sobre ebriedad

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The Occupational Hazards of Social Work

What is our relationship with work? How much of our lives do we spend at work? How does occupation influence other aspects of our lives? What does it mean to have a “good job” and when we tell someone to “get a job?”

For my Occupational & Environmental Health class last semester, I explored the unique occupational hazard of chronic job strain (or stress) and burnout in social work and caring professions. In public health, we are taught to conceptualize the causes of health outcomes on multiple levels: Individual (attitudes, beliefs), interpersonal (social pressures and norms), environmental (community or organizational dynamics), and societal (values held by the larger society). By mapping out elements on each level, we can comprehensively assess the problem—usually, an illness or disease—and develop appropriate interventions.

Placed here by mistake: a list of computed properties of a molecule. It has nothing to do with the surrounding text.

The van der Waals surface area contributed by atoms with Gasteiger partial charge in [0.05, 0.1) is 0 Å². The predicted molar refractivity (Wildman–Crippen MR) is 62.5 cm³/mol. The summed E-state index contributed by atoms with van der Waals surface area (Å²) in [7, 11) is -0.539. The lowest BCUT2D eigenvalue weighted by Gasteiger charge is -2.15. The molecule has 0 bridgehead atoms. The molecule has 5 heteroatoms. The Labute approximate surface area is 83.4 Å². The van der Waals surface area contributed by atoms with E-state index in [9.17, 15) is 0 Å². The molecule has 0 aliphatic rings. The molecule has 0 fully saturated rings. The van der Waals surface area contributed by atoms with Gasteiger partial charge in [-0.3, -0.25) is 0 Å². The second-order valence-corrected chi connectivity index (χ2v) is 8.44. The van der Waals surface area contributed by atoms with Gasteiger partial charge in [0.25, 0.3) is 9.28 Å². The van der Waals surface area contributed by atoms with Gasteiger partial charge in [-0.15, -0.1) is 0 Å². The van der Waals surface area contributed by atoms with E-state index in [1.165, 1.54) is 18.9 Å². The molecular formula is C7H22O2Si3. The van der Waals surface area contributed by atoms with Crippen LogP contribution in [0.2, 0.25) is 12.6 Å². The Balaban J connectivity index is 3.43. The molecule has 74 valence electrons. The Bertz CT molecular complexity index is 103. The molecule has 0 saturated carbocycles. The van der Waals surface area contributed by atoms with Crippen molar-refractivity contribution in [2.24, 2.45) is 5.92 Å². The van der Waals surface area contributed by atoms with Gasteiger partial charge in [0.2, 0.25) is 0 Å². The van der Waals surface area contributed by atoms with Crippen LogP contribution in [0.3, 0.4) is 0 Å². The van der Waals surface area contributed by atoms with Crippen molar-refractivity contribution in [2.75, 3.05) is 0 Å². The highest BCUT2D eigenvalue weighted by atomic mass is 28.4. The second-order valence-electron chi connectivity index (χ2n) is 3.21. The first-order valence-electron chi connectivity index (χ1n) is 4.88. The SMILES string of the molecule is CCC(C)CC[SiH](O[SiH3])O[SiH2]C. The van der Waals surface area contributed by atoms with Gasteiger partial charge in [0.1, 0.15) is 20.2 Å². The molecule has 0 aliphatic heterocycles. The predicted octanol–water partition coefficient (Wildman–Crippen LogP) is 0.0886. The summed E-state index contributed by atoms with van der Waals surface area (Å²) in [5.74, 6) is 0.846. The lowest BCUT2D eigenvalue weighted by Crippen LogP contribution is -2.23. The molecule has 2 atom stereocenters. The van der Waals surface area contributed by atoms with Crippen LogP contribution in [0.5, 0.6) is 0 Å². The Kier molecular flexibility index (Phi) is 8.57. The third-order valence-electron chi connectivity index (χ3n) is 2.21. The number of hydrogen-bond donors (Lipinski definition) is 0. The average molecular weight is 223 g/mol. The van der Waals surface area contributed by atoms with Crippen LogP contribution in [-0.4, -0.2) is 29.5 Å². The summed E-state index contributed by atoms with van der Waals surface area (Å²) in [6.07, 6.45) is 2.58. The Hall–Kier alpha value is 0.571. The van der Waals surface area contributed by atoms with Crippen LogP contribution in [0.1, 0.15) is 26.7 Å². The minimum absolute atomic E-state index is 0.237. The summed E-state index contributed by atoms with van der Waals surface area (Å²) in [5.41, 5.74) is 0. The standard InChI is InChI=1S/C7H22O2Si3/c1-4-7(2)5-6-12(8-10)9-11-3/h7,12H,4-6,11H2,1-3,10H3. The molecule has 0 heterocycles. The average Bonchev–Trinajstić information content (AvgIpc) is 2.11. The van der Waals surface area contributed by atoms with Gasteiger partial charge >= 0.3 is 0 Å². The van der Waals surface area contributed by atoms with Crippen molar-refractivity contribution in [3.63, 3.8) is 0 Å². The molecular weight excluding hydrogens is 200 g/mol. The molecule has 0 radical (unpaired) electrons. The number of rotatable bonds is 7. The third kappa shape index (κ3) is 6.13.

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Faces of Addiction: Portraits of Hunts Point

Mary Alice and new jewelry (click through for full story – Don’t Ask, Don’t Tell, Just Judge)

I spent nearly two years working at the clinic on Hunts Point Ave., in the neighborhood of the South Bronx where Chris Arnade takes portraits. Many of the faces—of people who would be labelled by some as addicts, prostitutes, pimps, dealers—are familiar to me. I knew them simply as patients. My relationship with Hunts Point, now, is terribly complicated. I no longer go there, but I remember it every single day. It has stayed with me. Despite that, I hope that those who remember coming to me at the clinic, remember being treated with respect, humility, and humanity, as we all always deserve.

Indeed a lot about addiction is ugly, but it does not mean an addict has abdicated every shred of their self-worth.